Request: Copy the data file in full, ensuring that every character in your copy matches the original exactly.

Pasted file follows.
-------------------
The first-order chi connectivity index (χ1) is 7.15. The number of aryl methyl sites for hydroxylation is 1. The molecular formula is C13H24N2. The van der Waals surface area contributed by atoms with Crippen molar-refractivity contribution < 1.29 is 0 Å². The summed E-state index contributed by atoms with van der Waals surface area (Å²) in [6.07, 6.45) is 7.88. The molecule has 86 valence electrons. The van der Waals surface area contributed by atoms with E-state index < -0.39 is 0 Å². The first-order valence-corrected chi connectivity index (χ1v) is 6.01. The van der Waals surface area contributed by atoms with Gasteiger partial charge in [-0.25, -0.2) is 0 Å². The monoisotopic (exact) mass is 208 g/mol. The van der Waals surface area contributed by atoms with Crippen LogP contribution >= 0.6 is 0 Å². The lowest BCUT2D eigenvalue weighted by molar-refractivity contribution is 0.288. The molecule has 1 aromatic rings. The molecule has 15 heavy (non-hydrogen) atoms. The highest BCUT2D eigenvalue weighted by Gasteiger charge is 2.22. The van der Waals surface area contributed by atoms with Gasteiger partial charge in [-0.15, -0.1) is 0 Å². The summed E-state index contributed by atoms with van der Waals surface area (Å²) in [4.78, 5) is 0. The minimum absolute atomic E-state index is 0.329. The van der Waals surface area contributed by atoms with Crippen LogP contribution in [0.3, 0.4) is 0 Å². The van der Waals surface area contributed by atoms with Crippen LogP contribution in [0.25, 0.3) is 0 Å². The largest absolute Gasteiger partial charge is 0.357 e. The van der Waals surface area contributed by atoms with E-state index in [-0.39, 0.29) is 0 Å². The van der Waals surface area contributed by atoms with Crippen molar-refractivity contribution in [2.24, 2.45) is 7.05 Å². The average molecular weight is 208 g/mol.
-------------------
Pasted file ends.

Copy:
The first-order chi connectivity index (χ1) is 7.15. The number of aryl methyl sites for hydroxylation is 1. The molecular formula is C13H24N2. The van der Waals surface area contributed by atoms with Crippen molar-refractivity contribution < 1.29 is 0 Å². The summed E-state index contributed by atoms with van der Waals surface area (Å²) in [6.07, 6.45) is 7.88. The molecule has 86 valence electrons. The van der Waals surface area contributed by atoms with E-state index < -0.39 is 0 Å². The first-order valence-corrected chi connectivity index (χ1v) is 6.01. The van der Waals surface area contributed by atoms with Gasteiger partial charge in [-0.25, -0.2) is 0 Å². The monoisotopic (exact) mass is 208 g/mol. The van der Waals surface area contributed by atoms with Crippen LogP contribution >= 0.6 is 0 Å². The lowest BCUT2D eigenvalue weighted by molar-refractivity contribution is 0.288. The molecule has 1 aromatic rings. The molecule has 15 heavy (non-hydrogen) atoms. The highest BCUT2D eigenvalue weighted by Gasteiger charge is 2.22. The van der Waals surface area contributed by atoms with Gasteiger partial charge in [-0.15, -0.1) is 0 Å². The summed E-state index contributed by atoms with van der Waals surface area (Å²) in [4.78, 5) is 0. The minimum absolute atomic E-state index is 0.329. The van der Waals surface area contributed by atoms with Crippen LogP contribution in [0.3, 0.4) is 0 Å². The van der Waals surface area contributed by atoms with Crippen LogP contribution in [0.25, 0.3) is 0 Å². The largest absolute Gasteiger partial charge is 0.357 e. The van der Waals surface area contributed by atoms with E-state index in [-0.39, 0.29) is 0 Å². The van der Waals surface area contributed by atoms with Crippen molar-refractivity contribution in [2.24, 2.45) is 7.05 Å². The average molecular weight is 208 g/mol.